Stable and persistent male-like behavior during male-to-female sex change in the common clownfish Amphiprion ocellaris

Coltan G. Parker, Joanne S. Lee, Abigail R. Histed, Sarah E. Craig, Justin S. Rhodes

Research output: Contribution to journalArticlepeer-review


Many fish species exhibit natural sex change as part of their life, providing unique opportunities to study sexually-differentiated social behaviors and their plasticity. Past research has shown that behavioral sex change in the female-to-male (protogynous) direction occurs rapidly and well before gonadal sex change. However, little is known about the timecourse of behavioral sex change in male-to-female (protandrous) sex-changing species, limiting our ability to compare patterns of behavioral sex change across species and identify conserved or divergent underlying mechanisms. Using the protandrous sex changing anemonefish Amphiprion ocellaris, we assessed behavior (aggression and parental care) and hormones (estradiol and 11-ketotestosterone) in fish over six months of sex change, and compared those fish against their non-changing partners as well as control males and females. Contrary to expectations, we found that sex-changing fish displayed behavior that was persistently male-like, and that their behavior did not become progressively female-like as sex change progressed. Hormones shifted to an intermediate profile between males and females and remained stable until gonads changed. These results support a new perspective that the timecourse for protandrous sex change in anemonefish is completely distinct from other well-established models, such that behavioral sex change does not occur until after gonadal sex change is complete, and that sex-changing fish have a stable and unique behavioral and hormonal phenotype that is distinct from a male-typical or female-typical phenotype. The results also identify aspects of sex change that may fundamentally differ between protandrous and protogynous modes, motivating further research into these remarkable examples of phenotypic plasticity.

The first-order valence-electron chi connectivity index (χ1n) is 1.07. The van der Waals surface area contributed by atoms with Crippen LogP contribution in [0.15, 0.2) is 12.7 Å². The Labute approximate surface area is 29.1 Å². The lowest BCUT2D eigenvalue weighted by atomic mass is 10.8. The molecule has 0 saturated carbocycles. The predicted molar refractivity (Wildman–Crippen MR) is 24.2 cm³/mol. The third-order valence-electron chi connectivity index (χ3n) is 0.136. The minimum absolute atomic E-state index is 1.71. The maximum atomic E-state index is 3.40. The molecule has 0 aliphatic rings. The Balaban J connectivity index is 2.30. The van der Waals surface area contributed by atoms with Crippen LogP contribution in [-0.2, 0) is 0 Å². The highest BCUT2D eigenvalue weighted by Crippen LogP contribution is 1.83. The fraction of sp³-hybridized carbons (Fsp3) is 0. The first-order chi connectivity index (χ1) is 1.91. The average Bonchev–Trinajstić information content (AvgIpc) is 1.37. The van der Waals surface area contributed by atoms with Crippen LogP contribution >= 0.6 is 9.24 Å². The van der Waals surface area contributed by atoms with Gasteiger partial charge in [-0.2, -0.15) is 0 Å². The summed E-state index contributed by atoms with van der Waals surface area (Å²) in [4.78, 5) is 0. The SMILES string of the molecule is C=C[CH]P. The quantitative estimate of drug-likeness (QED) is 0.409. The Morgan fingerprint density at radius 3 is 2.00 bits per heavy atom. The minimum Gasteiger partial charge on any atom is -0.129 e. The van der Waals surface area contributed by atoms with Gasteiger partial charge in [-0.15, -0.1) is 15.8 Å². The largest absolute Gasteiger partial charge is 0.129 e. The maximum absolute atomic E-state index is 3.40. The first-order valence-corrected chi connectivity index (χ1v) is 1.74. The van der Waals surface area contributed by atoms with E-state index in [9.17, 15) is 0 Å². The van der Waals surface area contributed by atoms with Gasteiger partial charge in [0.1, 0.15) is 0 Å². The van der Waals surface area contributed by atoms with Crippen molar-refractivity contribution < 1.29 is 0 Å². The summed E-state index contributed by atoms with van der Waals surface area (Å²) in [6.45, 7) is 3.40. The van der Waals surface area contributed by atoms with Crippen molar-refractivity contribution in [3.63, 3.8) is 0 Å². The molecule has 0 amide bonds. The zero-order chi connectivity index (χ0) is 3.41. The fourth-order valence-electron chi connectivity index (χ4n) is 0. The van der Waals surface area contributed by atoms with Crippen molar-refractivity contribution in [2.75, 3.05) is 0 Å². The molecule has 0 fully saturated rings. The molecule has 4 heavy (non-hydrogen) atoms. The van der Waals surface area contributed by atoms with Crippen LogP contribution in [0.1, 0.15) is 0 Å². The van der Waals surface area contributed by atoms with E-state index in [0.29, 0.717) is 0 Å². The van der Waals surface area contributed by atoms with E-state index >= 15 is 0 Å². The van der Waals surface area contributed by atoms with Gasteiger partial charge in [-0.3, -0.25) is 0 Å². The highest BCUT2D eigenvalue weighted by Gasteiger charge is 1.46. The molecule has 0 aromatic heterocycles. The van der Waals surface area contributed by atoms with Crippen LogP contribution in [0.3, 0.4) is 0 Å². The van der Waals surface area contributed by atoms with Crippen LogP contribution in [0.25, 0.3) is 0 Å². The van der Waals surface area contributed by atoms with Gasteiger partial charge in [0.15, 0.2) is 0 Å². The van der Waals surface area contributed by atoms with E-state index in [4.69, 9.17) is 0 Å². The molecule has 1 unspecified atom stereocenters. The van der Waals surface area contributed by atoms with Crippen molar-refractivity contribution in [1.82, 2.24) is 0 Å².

Original languageEnglish (US)
Article number105239
JournalHormones and Behavior
StatePublished - Sep 2022


  • 11-Ketotestosterone
  • Aggression
  • Anemonefish
  • Estradiol
  • Parenting
  • Sex change
  • Sexual differentiation

ASJC Scopus subject areas

  • Endocrine and Autonomic Systems
  • Endocrinology
  • Behavioral Neuroscience


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